NEWS13 October 2023

Economic issues partly blamed on Brexit by UK voters

Brexit News Public Sector UK

UK – British voters are increasingly pessimistic that Brexit will turn out well and more than half believe leaving the European Union is causing economic problems for the UK, according to research from Public First and UK in a Changing Europe (UKICE).

UK and EU flags outside the Palace of Westminster

The report, called Exploring Bregret, found that 30% of respondents think Brexit will turn out well, but that most Leave voters ( 61%) still think it will turn out ok.

Both Leave and Remain voters are associating problems in their daily lives with the impact of Brexit, with those who had been affected by or noticed shortages of food ( 75%) or NHS and social care staff ( 76%) and travel delays ( 73%) believing that Brexit was either entirely or partially responsible.

The results are based on a nationally representative poll of 4,005 people in the UK carried out online between 26th May and 2nd June 2023, supported by five focus groups run between May and September 2023 with Leave voters in Bassetlaw, Ashfield and Thurrock.

More than seven in ten voters that have noticed or experienced cost increases say that Brexit was in some way responsible for it, the report added.

However, only 16% of Leave voters said they would vote Remain compared with 6% of Remain voters who would change to Leave.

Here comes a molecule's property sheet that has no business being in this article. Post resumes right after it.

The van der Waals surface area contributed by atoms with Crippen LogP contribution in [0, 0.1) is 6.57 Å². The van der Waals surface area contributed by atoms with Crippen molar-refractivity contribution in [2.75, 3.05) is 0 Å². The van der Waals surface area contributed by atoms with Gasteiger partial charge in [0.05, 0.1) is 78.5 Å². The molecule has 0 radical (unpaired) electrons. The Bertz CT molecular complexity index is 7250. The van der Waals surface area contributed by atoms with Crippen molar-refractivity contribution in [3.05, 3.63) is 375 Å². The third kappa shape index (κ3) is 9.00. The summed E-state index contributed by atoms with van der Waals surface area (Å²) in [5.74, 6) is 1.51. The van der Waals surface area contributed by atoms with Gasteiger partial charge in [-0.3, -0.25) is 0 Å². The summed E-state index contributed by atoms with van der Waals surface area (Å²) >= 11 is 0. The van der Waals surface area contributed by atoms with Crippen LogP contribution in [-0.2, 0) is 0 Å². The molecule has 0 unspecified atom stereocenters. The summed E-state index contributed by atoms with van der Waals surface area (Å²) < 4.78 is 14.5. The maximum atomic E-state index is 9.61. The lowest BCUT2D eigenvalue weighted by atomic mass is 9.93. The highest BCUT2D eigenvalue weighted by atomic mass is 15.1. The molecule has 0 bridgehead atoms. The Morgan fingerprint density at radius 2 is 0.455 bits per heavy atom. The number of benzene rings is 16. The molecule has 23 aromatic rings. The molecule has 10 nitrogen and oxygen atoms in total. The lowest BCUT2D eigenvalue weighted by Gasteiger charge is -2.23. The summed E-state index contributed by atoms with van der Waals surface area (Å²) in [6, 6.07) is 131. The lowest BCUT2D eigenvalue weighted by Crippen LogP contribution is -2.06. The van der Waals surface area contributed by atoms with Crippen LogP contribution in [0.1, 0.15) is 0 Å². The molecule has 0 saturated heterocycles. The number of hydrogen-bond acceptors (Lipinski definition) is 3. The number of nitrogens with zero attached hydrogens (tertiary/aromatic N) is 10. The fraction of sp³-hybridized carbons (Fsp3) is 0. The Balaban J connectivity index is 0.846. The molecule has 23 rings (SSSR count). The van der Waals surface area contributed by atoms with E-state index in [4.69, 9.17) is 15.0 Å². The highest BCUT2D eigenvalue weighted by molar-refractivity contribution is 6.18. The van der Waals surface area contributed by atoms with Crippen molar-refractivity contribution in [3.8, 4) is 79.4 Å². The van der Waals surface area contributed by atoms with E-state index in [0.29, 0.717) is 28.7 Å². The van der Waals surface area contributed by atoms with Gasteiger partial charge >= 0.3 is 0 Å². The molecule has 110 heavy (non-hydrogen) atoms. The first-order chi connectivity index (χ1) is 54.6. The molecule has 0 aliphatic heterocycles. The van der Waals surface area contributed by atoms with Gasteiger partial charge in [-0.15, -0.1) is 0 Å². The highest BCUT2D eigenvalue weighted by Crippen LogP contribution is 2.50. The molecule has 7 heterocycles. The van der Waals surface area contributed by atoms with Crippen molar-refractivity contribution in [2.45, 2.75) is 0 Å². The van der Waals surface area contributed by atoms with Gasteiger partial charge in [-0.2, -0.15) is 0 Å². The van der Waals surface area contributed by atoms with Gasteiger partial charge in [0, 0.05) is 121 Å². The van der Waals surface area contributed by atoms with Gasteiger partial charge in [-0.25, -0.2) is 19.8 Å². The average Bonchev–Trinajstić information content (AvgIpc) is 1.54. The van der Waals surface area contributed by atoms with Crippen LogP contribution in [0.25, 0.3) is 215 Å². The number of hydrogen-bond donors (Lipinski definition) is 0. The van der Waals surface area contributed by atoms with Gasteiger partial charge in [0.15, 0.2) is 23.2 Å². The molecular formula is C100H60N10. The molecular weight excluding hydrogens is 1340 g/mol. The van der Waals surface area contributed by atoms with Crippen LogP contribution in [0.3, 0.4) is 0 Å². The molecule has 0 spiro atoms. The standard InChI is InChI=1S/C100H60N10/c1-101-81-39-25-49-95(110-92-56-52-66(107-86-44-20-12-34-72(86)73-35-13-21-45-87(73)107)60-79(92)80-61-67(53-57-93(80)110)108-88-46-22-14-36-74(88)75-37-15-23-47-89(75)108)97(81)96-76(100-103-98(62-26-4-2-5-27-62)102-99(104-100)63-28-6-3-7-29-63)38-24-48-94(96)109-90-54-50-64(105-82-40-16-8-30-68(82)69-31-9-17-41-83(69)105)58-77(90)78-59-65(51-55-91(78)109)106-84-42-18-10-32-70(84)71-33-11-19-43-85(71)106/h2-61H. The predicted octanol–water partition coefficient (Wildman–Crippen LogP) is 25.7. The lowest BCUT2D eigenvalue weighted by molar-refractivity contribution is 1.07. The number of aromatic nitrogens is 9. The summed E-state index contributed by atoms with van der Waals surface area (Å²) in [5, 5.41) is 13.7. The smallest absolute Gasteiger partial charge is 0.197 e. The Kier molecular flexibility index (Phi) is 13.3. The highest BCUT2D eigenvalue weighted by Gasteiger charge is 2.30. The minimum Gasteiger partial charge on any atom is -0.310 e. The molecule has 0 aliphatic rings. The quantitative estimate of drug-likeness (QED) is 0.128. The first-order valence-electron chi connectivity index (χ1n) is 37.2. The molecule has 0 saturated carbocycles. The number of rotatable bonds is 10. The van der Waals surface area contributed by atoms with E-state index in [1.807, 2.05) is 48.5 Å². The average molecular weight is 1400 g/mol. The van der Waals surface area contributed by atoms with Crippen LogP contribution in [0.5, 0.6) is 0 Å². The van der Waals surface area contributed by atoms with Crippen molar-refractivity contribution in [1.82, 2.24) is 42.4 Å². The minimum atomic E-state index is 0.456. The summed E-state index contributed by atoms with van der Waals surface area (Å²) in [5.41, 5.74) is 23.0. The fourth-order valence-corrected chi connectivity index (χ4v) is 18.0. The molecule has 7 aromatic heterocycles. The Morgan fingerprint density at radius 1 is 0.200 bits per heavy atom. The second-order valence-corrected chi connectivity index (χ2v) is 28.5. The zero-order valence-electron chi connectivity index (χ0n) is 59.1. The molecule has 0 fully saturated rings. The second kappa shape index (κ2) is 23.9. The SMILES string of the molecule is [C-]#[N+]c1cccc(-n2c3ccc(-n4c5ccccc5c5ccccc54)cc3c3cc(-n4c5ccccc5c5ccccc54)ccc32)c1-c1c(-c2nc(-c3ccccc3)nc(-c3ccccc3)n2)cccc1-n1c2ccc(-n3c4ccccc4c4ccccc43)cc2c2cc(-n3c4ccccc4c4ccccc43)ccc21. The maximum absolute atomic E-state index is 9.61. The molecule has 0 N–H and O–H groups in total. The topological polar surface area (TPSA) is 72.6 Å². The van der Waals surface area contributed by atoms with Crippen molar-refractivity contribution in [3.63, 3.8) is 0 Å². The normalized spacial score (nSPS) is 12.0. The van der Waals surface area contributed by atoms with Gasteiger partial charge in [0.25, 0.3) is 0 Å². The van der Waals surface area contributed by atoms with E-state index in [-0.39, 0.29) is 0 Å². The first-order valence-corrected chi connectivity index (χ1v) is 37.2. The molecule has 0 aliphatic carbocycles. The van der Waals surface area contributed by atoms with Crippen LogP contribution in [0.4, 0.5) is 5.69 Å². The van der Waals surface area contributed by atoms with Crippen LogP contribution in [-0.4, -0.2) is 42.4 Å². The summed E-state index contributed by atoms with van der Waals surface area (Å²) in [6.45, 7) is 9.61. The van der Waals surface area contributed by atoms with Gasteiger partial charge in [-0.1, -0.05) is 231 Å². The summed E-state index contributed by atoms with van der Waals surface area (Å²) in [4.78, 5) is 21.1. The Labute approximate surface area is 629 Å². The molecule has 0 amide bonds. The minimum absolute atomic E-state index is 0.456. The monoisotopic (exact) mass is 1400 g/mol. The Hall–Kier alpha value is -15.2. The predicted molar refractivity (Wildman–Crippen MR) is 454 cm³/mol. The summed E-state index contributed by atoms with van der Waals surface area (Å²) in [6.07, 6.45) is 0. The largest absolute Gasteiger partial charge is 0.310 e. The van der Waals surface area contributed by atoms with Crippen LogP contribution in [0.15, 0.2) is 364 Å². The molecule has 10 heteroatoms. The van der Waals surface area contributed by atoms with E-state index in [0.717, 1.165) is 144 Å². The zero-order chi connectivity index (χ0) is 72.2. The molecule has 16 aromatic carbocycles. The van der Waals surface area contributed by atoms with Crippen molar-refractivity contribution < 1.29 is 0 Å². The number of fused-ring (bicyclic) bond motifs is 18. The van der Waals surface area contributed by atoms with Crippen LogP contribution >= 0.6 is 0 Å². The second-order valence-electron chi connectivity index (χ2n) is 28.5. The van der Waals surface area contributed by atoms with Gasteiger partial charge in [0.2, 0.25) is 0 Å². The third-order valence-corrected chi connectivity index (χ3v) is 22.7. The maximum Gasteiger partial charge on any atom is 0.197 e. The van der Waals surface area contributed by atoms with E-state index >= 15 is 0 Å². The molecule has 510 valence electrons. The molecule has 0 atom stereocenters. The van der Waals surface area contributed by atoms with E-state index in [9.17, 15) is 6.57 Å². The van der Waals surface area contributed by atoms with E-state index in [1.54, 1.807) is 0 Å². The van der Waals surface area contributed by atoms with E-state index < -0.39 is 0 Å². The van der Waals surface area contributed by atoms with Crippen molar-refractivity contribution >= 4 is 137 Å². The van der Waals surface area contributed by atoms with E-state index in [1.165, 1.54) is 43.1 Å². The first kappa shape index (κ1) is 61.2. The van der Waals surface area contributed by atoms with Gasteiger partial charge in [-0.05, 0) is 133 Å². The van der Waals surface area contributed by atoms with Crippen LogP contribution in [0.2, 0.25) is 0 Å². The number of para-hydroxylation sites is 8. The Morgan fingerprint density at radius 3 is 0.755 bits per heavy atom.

The research found 51% of Leave voters attributed Brexit’s failure to a lack of competence among British political leaders.

Sophie Stowers, researcher at UKICE, said: “This report shows that many of the assumptions about Leavers who are unhappy with the course of Brexit are false.

“To assume that unhappiness with the implementation of Brexit directly translates to support for Remain or re-join is presumptuous. Rather, many Leavers would still vote as they did in 2016, and think that Brexit can be salvaged with the right political leadership.”

Rachel Wolf, founding partner at Public First, said: “There’s a great sense of frustration amongst the electorate, regardless of whether people voted Leave or Remain.

“This is making it difficult for any of the main parties to use Brexit to their own electoral advantages. While the party leaders’ natural inclination will be to shut up about the whole thing, there’s a lot in it for the leader who can show that there’s a route to a bright future outside the EU, no matter how we got here.”